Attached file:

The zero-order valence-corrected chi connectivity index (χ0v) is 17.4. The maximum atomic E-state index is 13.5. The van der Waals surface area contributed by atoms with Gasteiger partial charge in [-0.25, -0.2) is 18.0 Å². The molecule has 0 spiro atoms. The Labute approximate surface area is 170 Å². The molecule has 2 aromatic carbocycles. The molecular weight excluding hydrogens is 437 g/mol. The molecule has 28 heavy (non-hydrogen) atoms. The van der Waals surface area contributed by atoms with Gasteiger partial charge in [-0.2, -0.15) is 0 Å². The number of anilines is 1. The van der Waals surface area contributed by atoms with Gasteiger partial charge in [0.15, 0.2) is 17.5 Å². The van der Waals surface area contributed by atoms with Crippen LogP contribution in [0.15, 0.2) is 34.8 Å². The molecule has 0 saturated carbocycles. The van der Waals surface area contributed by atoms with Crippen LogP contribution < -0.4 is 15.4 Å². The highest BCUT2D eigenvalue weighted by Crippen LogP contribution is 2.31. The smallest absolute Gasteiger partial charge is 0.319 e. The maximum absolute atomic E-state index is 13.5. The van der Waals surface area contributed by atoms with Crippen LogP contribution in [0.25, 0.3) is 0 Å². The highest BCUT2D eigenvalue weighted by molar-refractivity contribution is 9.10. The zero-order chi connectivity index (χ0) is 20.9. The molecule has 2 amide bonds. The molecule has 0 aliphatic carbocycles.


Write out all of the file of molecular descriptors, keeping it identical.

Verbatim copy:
The zero-order valence-corrected chi connectivity index (χ0v) is 17.4. The maximum atomic E-state index is 13.5. The van der Waals surface area contributed by atoms with Gasteiger partial charge in [-0.25, -0.2) is 18.0 Å². The molecule has 0 spiro atoms. The Labute approximate surface area is 170 Å². The molecule has 2 aromatic carbocycles. The molecular weight excluding hydrogens is 437 g/mol. The molecule has 28 heavy (non-hydrogen) atoms. The van der Waals surface area contributed by atoms with Gasteiger partial charge in [-0.2, -0.15) is 0 Å². The number of anilines is 1. The van der Waals surface area contributed by atoms with Gasteiger partial charge in [0.15, 0.2) is 17.5 Å². The van der Waals surface area contributed by atoms with Crippen LogP contribution in [0.15, 0.2) is 34.8 Å². The molecule has 0 saturated carbocycles. The van der Waals surface area contributed by atoms with Crippen LogP contribution < -0.4 is 15.4 Å². The highest BCUT2D eigenvalue weighted by Crippen LogP contribution is 2.31. The smallest absolute Gasteiger partial charge is 0.319 e. The maximum absolute atomic E-state index is 13.5. The van der Waals surface area contributed by atoms with Crippen LogP contribution in [0.25, 0.3) is 0 Å². The highest BCUT2D eigenvalue weighted by molar-refractivity contribution is 9.10. The zero-order chi connectivity index (χ0) is 20.9. The molecule has 2 amide bonds. The molecule has 0 aliphatic carbocycles.